Bonanza and Paradise Tours

Printed on ordinary (if slightly off-white) legal-sized (8-1/2″x14″) paper, this 1968 poster-brochure advertised a 15-day “Bonanza” tour to California and Las Vegas on one side and an 8-day “Paradise” tour to Colorado on the other. These tours were dramatically stripped down from the Burlington Escorted Tours offered in the 1930s through early 1950s.

Click image to download a 1.6-MB PDF of this 2-page brochure.

Only a few meals, mainly lunches, were included in the $300 (more than $1,500 today) double-occupancy price of the California-Vegas tour, which also covered only coach class on the California Zephyr. To avoid supporting rival Southern Pacific and Union Pacific trains, the tour went by bus from the Bay Area to Los Angeles, Las Vegas, and Reno, where it caught the eastbound CZ.

The Colorado tour price of $145 ($750 today) was also for coach seats, but at least it included all meals except when aboard the Denver Zephyr. However, unlike the California tour, which visited major cities such as San Francisco, L.A., and Vegas, the Colorado trip took place entirely at a dude ranch/motel called Paradise Ranch. The highlight of the tour was two day-long and one overnight horseback riding trips.

Paradise in 1968 apparently consisted of a motel with a swimming pool and horseback riding.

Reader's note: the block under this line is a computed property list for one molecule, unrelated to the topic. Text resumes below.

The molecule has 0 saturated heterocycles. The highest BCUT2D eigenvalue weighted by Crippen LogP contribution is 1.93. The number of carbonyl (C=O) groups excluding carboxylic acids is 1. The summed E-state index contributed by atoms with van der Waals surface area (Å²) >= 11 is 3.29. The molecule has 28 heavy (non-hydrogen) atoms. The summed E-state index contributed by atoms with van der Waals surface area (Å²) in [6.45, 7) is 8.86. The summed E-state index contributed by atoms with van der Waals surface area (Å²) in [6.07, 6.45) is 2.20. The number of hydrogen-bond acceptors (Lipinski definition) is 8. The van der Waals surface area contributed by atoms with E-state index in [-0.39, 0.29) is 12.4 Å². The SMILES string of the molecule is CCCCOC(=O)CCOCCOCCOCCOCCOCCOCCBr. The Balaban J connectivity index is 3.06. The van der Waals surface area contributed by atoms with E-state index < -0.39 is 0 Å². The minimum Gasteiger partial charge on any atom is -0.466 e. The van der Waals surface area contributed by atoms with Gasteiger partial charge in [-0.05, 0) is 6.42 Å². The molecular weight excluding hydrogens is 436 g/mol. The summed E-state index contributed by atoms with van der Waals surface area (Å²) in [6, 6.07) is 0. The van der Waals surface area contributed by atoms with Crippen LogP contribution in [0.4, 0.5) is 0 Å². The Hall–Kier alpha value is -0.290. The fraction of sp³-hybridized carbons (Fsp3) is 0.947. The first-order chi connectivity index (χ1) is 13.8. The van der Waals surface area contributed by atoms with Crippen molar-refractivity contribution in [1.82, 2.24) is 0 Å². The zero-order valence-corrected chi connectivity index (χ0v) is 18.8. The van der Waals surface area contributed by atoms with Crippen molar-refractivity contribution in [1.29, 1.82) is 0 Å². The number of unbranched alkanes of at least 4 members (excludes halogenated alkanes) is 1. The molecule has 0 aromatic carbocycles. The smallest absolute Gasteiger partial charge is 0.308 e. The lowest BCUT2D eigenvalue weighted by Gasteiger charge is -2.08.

Open from 1937 (some reports say 1944) to 1975, Paradise Ranch claimed to be the “most magnificent and largest dude ranch in the United States.” The Ute Pass Historical Society says it was just east of Woodland Park, or about 18 miles west of Colorado Springs. The ranch held public rodeos on Sundays which Burlington tourists would have missed (they arrived Monday and left Saturday).

Paradise Ranch memorabilia is readily available. The route from Colorado Springs to the ranch was once followed by the Colorado Midland Railway, but now is U.S. highway 24, though several railway tunnels still exist.


Bonanza and Paradise Tours — 1 Comment

  1. What a crappy tour to SF and Vegas. Most of your time is going to be riding around on a bus or sitting up all night in a coach seat. Strangely enough, all four hotels you stay in are owned or controlled by Del Webb, who was a known mob consort in 1968. I’ll bet he and the Boys also owned the bus company you were using. It was bad enough having to take a bus from LA to Vegas but, after having only one full night there at the Fabulous Thunderbird, another Del Webb property, you climbed back on the bus for your eight hour drive up Highway 95 to Reno. I like the desert, and have driven this stretch of highway many times, but I wouldn’t wish it on my worst enemy to be taken through the howling wilderness by bus while munching on your box lunch. Unless you really like the desert, there’s not a thing to see in those 500 or so miles except mesquite and yuccas…and Tonopah.

    You get one lousy night at the Mapes in Reno (another hotel turning into a dump in 1968) to recover from your bus trip from Vegas. You then had to get back on another bus at 4:30 pm to make a backward trip from Reno to Portola Ca because that’s where you get on the WP without having to pay any money to the SP to transport people on any part of this tour. Now you get to sit up in the coach for the next two nights.

    Horrible trip at a very high cost. At least most of your costs were included with the dude ranch tour, and you didn’t spend a good part of the time being driven around in a bus to avoid the SP.


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